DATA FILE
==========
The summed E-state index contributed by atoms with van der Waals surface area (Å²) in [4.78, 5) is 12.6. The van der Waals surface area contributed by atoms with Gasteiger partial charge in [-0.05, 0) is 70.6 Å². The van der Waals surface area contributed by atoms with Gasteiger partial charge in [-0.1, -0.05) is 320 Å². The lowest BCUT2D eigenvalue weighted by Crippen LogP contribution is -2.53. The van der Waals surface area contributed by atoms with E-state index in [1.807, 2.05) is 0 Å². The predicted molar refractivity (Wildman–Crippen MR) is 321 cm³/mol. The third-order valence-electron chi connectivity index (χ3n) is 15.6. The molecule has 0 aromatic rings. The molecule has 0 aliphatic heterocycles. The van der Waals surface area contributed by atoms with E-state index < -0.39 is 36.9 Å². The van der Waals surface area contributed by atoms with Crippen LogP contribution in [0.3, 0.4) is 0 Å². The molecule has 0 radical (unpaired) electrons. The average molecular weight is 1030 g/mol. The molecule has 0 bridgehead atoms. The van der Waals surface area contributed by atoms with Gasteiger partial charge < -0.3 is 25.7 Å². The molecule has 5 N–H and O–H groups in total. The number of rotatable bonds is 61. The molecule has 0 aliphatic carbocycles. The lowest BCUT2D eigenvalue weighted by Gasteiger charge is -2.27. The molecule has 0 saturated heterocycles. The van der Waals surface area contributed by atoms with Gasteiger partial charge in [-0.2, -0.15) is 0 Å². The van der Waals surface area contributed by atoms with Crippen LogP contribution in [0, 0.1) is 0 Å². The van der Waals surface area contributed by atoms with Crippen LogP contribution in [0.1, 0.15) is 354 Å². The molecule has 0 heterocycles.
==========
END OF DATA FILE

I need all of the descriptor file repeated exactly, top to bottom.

The summed E-state index contributed by atoms with van der Waals surface area (Å²) in [4.78, 5) is 12.6. The van der Waals surface area contributed by atoms with Gasteiger partial charge in [-0.05, 0) is 70.6 Å². The van der Waals surface area contributed by atoms with Gasteiger partial charge in [-0.1, -0.05) is 320 Å². The lowest BCUT2D eigenvalue weighted by Crippen LogP contribution is -2.53. The van der Waals surface area contributed by atoms with E-state index in [1.807, 2.05) is 0 Å². The predicted molar refractivity (Wildman–Crippen MR) is 321 cm³/mol. The third-order valence-electron chi connectivity index (χ3n) is 15.6. The molecule has 0 aromatic rings. The molecule has 0 aliphatic heterocycles. The van der Waals surface area contributed by atoms with E-state index < -0.39 is 36.9 Å². The van der Waals surface area contributed by atoms with Crippen LogP contribution in [0.3, 0.4) is 0 Å². The molecule has 0 radical (unpaired) electrons. The average molecular weight is 1030 g/mol. The molecule has 0 bridgehead atoms. The van der Waals surface area contributed by atoms with Gasteiger partial charge < -0.3 is 25.7 Å². The molecule has 5 N–H and O–H groups in total. The number of rotatable bonds is 61. The molecule has 0 aliphatic carbocycles. The lowest BCUT2D eigenvalue weighted by Gasteiger charge is -2.27. The molecule has 0 saturated heterocycles. The van der Waals surface area contributed by atoms with Gasteiger partial charge in [-0.2, -0.15) is 0 Å². The van der Waals surface area contributed by atoms with Crippen LogP contribution in [0, 0.1) is 0 Å². The van der Waals surface area contributed by atoms with Crippen LogP contribution in [0.1, 0.15) is 354 Å². The molecule has 0 heterocycles.